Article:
As mentioned above, oligodendrocytes are not the only glial cells that can remyelinate CNS axons; inwardly migrating Schwann cells carry out a proportion of spontaneous myelin repair in multiple sclerosis. A reasonable presumption is that, by contrast with oligodendrocyte-established new myelin, Schwann cells and their myelin sheaths should be resistant to continuing disease-related immunological attack, because little or no peripheral nerve damage occurs in multiple sclerosis. Experimental methods for preparing cultures of adult human Schwann cells from peripheral nerve biopsy samples are now well established. 65,66 These cultures can be purified and expanded in vitro to generate large populations of human Schwann cells. 67
Perhaps surprisingly, the demonstration that implanted dissociated Schwann cells could remyelinate the rodent CNS preceded comparable oligodendrocyte studies, 39,68 and restoration of normal central conduction to the demyelinated rodent spinal cord by both endogenous 69 and exogenous (transplanted) Schwann cells has been demonstrated. 70 Human Schwann cells successfully lay down new myelin in the spinal cord of mice 71 and rats. The reparative capacity of purified, heregulin-expanded human Schwann cells is not compromised by long-term frozen storage. 67,72 Schwann cells were used in the few patients with multiple sclerosis so far transplanted in a phase I experimental clinical trial (http://www.myelin.org/schwann_cells.html ).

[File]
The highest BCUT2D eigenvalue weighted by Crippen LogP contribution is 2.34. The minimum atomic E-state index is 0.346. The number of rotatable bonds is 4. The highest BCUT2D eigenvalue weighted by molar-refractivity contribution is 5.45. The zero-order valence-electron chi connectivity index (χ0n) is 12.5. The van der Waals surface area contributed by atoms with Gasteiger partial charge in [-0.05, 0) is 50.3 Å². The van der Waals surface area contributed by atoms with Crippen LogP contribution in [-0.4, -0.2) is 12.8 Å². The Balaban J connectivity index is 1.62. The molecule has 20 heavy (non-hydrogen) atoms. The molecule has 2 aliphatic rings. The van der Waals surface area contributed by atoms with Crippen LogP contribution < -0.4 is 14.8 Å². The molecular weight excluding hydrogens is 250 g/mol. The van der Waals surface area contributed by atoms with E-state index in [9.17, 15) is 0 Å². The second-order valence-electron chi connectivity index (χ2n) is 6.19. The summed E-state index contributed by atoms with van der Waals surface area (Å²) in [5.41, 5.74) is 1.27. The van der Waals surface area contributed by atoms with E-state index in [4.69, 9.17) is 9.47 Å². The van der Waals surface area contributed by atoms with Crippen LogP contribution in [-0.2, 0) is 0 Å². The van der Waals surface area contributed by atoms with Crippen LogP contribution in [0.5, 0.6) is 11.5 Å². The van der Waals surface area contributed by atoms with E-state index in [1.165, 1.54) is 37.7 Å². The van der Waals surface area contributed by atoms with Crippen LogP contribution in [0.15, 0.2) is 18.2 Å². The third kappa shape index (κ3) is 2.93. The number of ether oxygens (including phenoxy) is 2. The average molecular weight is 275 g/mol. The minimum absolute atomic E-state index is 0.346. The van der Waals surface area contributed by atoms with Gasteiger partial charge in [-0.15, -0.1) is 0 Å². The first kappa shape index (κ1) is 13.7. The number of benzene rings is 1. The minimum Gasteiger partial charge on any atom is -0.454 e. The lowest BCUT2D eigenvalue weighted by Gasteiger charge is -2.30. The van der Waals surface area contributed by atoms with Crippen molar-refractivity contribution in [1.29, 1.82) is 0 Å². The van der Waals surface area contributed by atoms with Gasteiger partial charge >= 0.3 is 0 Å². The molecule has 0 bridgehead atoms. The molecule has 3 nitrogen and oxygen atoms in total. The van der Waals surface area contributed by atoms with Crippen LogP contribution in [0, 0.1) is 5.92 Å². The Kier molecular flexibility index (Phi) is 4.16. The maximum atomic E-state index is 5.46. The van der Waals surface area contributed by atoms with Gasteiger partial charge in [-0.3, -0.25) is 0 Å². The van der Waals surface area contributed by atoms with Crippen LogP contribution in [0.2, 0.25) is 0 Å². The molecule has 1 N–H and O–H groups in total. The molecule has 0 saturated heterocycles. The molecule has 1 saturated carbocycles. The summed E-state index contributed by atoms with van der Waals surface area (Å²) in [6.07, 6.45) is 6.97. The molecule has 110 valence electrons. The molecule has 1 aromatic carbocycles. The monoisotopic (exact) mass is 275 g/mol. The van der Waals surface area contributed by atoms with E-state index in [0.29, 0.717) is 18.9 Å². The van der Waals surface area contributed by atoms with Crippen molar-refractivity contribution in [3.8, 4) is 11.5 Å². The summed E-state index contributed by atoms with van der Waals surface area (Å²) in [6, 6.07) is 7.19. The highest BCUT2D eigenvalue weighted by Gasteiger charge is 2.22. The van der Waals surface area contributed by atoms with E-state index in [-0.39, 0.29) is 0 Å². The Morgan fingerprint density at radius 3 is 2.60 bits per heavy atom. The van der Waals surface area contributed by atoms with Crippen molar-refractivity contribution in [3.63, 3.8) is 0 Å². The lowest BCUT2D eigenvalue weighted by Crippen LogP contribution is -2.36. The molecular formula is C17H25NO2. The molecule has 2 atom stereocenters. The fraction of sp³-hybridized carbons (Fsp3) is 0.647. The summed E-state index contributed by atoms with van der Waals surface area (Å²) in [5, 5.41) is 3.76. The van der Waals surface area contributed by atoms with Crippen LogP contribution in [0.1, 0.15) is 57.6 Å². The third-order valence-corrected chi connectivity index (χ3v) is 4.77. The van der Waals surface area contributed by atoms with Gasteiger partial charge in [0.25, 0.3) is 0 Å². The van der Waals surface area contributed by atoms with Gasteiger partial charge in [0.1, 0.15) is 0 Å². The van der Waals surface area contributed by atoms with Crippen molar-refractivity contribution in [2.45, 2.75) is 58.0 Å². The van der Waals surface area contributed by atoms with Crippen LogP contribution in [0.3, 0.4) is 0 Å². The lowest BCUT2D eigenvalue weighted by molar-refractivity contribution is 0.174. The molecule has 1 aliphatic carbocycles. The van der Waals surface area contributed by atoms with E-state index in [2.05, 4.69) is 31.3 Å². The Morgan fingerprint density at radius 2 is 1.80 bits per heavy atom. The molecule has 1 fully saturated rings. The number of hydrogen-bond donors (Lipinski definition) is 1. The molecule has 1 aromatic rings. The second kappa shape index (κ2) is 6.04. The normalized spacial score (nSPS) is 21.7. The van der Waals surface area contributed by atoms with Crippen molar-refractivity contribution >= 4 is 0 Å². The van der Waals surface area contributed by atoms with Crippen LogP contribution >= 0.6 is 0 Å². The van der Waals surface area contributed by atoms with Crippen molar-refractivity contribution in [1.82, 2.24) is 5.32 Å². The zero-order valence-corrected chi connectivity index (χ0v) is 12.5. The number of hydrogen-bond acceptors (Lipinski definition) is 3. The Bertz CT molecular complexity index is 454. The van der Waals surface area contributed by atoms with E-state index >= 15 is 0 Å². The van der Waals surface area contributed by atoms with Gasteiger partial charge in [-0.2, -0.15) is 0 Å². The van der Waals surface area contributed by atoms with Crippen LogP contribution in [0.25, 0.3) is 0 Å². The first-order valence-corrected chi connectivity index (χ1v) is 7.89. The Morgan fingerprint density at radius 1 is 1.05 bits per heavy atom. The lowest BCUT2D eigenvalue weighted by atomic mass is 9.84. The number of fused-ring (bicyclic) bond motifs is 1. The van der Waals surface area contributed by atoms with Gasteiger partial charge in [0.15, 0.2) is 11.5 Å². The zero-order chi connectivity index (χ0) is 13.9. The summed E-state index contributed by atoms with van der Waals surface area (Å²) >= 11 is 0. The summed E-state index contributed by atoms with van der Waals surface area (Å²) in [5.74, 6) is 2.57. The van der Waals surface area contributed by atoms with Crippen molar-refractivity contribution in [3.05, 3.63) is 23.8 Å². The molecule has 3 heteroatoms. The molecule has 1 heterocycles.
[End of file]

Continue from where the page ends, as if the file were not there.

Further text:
Harvesting of autologous Schwann cells from peripheral-nerve biopsy samples, expansion in vitro, and transplantation in patients with multiple sclerosis offers the attractions of ready availability and the avoidance of rejection. Firm evidence is required, however, that expanded human Schwann cells do not form tumours in vivo, a hazard described after transplantation of rodent Schwann cells immortalised by growth factor expansion; 73 unpurified preparations of human peripheral nerve cells result in substantial fibroblast overgrowth with axon destruction. 67 This process presents an imposing barrier to the clinical application of Schwann-cell transplants.